Tools is all they need. Character Builder was a step in the right direction and the promise of further tools is what got me back in to D&D. Doing my taxes is currently easier that building a character. With the character builder, it still took a day to put a character together, but you could build one without having to thumb through stacks of books and magazines. Everything was right there in the builder. They need to build on that. Expand the builder so it can be applied to several rule sets. Like 3.5 or 3.0 over 4.0? Select it from a drop down and your character is converted/rebuilt what have you. They should have 2 game versions running. One for the hardcore that long for calculating THAC0 and one more streamlined for people that might just be getting into D&D. You’re a niche game, start acting like it instead of trying to appeal to everyone.
    This should be built upon so you can send your DM a file (or have an online managed campaign) so when game night comes you can open up the campaign and have everything they need at their finger tips. Add map generation, item generation, etc integrated so if, prior to the game night, you want your players to review a mysterious document that arrives, boom, it’s sent. Use facebook and google+ linkage and allow updates to post so people can share their exploits, notes, etc.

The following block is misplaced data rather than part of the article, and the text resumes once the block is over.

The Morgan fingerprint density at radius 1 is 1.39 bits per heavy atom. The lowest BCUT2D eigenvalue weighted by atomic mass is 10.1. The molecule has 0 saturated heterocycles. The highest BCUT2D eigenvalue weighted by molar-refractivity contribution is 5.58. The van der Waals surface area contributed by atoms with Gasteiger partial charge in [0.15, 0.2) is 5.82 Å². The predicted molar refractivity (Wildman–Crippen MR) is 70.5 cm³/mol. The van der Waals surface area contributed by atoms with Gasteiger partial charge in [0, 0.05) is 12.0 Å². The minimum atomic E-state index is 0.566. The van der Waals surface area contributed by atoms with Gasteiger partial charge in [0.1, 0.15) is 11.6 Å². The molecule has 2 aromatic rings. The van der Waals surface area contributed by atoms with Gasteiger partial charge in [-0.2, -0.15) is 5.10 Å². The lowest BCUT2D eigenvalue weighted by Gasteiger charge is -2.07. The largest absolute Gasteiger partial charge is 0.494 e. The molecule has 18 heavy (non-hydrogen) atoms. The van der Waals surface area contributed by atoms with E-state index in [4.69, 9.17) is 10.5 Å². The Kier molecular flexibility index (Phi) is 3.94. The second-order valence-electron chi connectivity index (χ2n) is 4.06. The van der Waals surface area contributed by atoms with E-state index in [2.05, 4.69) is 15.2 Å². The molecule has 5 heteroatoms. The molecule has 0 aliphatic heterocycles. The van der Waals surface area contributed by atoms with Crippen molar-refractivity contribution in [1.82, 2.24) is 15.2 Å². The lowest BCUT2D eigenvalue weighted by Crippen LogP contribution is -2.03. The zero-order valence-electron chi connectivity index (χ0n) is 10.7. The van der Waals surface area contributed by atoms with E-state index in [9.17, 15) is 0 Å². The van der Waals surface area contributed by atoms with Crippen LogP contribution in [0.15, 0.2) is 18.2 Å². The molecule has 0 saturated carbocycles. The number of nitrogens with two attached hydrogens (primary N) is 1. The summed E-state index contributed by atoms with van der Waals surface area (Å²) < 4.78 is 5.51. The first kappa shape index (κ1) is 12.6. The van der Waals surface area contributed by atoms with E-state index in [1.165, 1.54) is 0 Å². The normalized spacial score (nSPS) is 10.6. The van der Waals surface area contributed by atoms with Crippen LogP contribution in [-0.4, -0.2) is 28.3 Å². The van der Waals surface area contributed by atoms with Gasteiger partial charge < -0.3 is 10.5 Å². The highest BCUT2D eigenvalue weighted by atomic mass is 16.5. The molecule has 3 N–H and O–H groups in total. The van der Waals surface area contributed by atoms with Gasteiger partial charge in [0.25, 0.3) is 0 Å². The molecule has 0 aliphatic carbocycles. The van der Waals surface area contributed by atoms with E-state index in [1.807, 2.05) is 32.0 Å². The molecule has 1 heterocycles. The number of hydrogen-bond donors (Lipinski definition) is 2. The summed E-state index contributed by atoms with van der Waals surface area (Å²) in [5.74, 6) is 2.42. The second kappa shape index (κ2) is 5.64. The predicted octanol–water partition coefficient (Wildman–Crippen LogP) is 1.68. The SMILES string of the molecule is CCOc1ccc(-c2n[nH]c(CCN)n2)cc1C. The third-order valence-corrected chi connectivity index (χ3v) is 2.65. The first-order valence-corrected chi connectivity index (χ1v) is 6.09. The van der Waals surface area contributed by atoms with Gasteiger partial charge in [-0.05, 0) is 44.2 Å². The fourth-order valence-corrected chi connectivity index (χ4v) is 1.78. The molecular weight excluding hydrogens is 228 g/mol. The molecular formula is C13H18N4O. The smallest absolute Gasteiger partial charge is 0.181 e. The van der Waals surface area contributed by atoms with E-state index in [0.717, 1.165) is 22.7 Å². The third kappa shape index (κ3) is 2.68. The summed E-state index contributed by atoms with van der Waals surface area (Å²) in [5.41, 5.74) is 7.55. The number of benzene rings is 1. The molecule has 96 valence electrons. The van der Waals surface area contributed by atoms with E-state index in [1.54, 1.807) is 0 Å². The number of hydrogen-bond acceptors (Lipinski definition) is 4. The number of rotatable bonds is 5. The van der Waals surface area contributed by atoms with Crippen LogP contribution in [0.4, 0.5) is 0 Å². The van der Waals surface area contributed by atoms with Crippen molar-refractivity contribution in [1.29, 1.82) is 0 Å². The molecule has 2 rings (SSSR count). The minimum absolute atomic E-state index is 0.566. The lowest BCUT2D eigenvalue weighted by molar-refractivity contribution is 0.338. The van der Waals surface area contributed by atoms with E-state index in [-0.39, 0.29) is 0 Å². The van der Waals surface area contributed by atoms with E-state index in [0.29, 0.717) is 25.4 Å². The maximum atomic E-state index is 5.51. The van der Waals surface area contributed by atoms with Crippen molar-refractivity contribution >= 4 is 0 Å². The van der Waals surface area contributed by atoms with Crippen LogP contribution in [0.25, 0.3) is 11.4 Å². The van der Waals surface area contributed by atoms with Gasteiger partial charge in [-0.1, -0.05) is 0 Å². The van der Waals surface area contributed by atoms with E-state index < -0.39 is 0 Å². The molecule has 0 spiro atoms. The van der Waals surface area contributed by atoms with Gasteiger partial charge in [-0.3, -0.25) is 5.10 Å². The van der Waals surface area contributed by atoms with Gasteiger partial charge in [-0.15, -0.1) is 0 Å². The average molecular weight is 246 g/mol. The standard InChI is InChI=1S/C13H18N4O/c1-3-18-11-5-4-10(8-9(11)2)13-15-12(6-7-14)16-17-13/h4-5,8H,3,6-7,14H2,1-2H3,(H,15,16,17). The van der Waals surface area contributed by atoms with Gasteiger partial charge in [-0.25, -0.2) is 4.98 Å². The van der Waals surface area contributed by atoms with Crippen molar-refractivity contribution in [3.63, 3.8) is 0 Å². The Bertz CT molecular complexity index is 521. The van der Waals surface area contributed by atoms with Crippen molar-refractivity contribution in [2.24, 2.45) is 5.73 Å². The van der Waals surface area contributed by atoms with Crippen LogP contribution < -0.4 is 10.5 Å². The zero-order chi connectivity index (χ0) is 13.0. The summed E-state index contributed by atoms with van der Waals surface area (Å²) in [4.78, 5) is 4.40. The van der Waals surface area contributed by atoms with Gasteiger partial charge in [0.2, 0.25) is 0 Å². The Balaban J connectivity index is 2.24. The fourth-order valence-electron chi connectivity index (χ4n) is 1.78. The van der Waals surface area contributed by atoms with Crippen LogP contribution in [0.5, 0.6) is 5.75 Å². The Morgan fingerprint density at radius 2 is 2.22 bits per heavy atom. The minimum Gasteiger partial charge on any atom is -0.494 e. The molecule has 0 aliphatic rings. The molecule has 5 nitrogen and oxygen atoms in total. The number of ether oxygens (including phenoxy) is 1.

Smartphone and Tablet apps that enhance instead of replace would be the next logical step. Allowing these devices to communicate ad-hoc or through an online application would be great. Instead of passing paper notes, dragging someone to another room to tell them about something going on with the character won’t be necessary.
    A lot of the tools should be free. They get people to play. If they play, they’re more likely to buy add ons or other Premium content, like a dungeon builder, prebuilt modules that work well with all the tools. Cloud “game saves.” Allow DMs to share campaigns with other DMs. Have a steam type store where DMs can generate content, get it rated, and then sell it (with a percentage going to WotC of course).

  5. Pajama says:

    Make a program which is downloadable that works online on both macs and PC’s for groups to play online and then get a Nintendo like IT PRINTS MONEY of Paper and Pens games.

    Honestly, just add more to the actual role play aspect and learn from your competitors then solving every inter party relationship with a knife to the back.